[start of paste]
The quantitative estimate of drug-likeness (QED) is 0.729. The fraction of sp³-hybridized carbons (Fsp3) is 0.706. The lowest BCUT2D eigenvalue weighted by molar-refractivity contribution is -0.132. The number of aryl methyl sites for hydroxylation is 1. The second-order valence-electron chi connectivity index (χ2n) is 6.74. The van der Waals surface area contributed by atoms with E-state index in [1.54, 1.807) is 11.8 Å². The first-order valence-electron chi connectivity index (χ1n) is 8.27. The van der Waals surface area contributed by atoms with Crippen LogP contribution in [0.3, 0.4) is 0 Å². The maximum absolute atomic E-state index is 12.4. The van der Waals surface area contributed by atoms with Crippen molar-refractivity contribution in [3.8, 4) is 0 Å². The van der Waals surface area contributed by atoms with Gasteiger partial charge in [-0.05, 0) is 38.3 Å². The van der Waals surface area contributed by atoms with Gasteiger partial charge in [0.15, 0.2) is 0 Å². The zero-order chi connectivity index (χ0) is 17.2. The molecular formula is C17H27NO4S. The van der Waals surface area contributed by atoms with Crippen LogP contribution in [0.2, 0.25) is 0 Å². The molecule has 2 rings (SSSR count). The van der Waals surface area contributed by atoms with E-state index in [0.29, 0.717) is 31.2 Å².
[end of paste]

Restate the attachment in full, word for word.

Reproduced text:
The quantitative estimate of drug-likeness (QED) is 0.729. The fraction of sp³-hybridized carbons (Fsp3) is 0.706. The lowest BCUT2D eigenvalue weighted by molar-refractivity contribution is -0.132. The number of aryl methyl sites for hydroxylation is 1. The second-order valence-electron chi connectivity index (χ2n) is 6.74. The van der Waals surface area contributed by atoms with E-state index in [1.54, 1.807) is 11.8 Å². The first-order valence-electron chi connectivity index (χ1n) is 8.27. The van der Waals surface area contributed by atoms with Crippen LogP contribution in [0.3, 0.4) is 0 Å². The maximum absolute atomic E-state index is 12.4. The van der Waals surface area contributed by atoms with Crippen molar-refractivity contribution in [3.8, 4) is 0 Å². The van der Waals surface area contributed by atoms with Gasteiger partial charge in [-0.05, 0) is 38.3 Å². The van der Waals surface area contributed by atoms with Gasteiger partial charge in [0.15, 0.2) is 0 Å². The zero-order chi connectivity index (χ0) is 17.2. The molecular formula is C17H27NO4S. The van der Waals surface area contributed by atoms with Crippen LogP contribution in [0.2, 0.25) is 0 Å². The molecule has 2 rings (SSSR count). The van der Waals surface area contributed by atoms with E-state index in [0.29, 0.717) is 31.2 Å².